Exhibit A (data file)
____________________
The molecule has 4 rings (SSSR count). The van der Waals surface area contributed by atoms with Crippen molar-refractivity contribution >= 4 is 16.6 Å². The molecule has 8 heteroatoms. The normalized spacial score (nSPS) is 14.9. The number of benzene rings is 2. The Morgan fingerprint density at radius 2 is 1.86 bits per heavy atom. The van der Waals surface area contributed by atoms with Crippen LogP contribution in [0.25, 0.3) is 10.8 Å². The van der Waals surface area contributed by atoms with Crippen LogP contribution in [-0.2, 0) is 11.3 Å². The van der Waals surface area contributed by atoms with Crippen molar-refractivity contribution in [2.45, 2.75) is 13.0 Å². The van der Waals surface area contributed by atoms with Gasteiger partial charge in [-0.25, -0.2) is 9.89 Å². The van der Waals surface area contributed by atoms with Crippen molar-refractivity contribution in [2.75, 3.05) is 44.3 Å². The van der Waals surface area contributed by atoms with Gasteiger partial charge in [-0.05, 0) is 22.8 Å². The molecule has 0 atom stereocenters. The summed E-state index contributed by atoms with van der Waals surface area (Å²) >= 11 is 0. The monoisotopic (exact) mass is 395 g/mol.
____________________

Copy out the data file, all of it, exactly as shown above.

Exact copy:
The molecule has 4 rings (SSSR count). The van der Waals surface area contributed by atoms with Crippen molar-refractivity contribution >= 4 is 16.6 Å². The molecule has 8 heteroatoms. The normalized spacial score (nSPS) is 14.9. The number of benzene rings is 2. The Morgan fingerprint density at radius 2 is 1.86 bits per heavy atom. The van der Waals surface area contributed by atoms with Crippen LogP contribution in [0.25, 0.3) is 10.8 Å². The van der Waals surface area contributed by atoms with Crippen LogP contribution in [-0.2, 0) is 11.3 Å². The van der Waals surface area contributed by atoms with Crippen molar-refractivity contribution in [2.45, 2.75) is 13.0 Å². The van der Waals surface area contributed by atoms with Gasteiger partial charge in [-0.25, -0.2) is 9.89 Å². The van der Waals surface area contributed by atoms with Crippen molar-refractivity contribution in [2.75, 3.05) is 44.3 Å². The van der Waals surface area contributed by atoms with Gasteiger partial charge in [-0.05, 0) is 22.8 Å². The molecule has 0 atom stereocenters. The summed E-state index contributed by atoms with van der Waals surface area (Å²) >= 11 is 0. The monoisotopic (exact) mass is 395 g/mol.